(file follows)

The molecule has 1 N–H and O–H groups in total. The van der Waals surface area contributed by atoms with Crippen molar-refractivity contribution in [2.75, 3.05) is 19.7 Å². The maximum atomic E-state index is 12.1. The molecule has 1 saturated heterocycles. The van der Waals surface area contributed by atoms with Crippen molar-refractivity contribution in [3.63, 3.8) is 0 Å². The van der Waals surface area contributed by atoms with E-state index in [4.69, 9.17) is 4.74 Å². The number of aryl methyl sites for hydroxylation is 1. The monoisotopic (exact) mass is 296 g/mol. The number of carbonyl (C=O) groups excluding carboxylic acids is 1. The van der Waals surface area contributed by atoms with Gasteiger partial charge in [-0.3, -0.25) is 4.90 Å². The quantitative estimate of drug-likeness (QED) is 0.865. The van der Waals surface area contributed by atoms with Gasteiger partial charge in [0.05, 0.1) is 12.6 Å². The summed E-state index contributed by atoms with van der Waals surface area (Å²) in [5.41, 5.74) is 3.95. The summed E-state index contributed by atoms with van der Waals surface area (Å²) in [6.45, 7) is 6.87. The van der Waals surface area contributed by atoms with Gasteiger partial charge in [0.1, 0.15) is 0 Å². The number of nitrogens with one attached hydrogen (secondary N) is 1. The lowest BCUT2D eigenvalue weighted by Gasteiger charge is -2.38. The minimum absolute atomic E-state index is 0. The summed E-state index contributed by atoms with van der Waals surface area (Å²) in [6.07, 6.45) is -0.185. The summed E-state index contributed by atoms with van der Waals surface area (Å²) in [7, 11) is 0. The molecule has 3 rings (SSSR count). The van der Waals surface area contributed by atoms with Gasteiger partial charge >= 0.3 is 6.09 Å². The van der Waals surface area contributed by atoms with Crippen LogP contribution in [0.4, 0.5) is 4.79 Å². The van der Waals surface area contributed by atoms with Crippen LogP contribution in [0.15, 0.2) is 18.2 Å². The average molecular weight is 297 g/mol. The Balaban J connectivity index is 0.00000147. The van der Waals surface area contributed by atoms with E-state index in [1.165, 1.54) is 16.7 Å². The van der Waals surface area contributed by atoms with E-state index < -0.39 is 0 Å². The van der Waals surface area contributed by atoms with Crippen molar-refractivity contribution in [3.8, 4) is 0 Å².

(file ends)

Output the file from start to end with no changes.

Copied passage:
The molecule has 1 N–H and O–H groups in total. The van der Waals surface area contributed by atoms with Crippen molar-refractivity contribution in [2.75, 3.05) is 19.7 Å². The maximum atomic E-state index is 12.1. The molecule has 1 saturated heterocycles. The van der Waals surface area contributed by atoms with Crippen molar-refractivity contribution in [3.63, 3.8) is 0 Å². The van der Waals surface area contributed by atoms with E-state index in [4.69, 9.17) is 4.74 Å². The number of aryl methyl sites for hydroxylation is 1. The monoisotopic (exact) mass is 296 g/mol. The number of carbonyl (C=O) groups excluding carboxylic acids is 1. The van der Waals surface area contributed by atoms with Gasteiger partial charge in [-0.3, -0.25) is 4.90 Å². The quantitative estimate of drug-likeness (QED) is 0.865. The van der Waals surface area contributed by atoms with Gasteiger partial charge in [0.05, 0.1) is 12.6 Å². The summed E-state index contributed by atoms with van der Waals surface area (Å²) in [5.41, 5.74) is 3.95. The summed E-state index contributed by atoms with van der Waals surface area (Å²) in [6.45, 7) is 6.87. The van der Waals surface area contributed by atoms with Gasteiger partial charge in [0.1, 0.15) is 0 Å². The number of nitrogens with one attached hydrogen (secondary N) is 1. The lowest BCUT2D eigenvalue weighted by Gasteiger charge is -2.38. The minimum absolute atomic E-state index is 0. The summed E-state index contributed by atoms with van der Waals surface area (Å²) in [6.07, 6.45) is -0.185. The summed E-state index contributed by atoms with van der Waals surface area (Å²) in [7, 11) is 0. The molecule has 3 rings (SSSR count). The van der Waals surface area contributed by atoms with Gasteiger partial charge >= 0.3 is 6.09 Å². The van der Waals surface area contributed by atoms with Crippen LogP contribution in [0.4, 0.5) is 4.79 Å². The van der Waals surface area contributed by atoms with Crippen LogP contribution in [0.15, 0.2) is 18.2 Å². The average molecular weight is 297 g/mol. The Balaban J connectivity index is 0.00000147. The van der Waals surface area contributed by atoms with E-state index in [1.165, 1.54) is 16.7 Å². The van der Waals surface area contributed by atoms with E-state index < -0.39 is 0 Å². The van der Waals surface area contributed by atoms with Crippen molar-refractivity contribution in [3.8, 4) is 0 Å².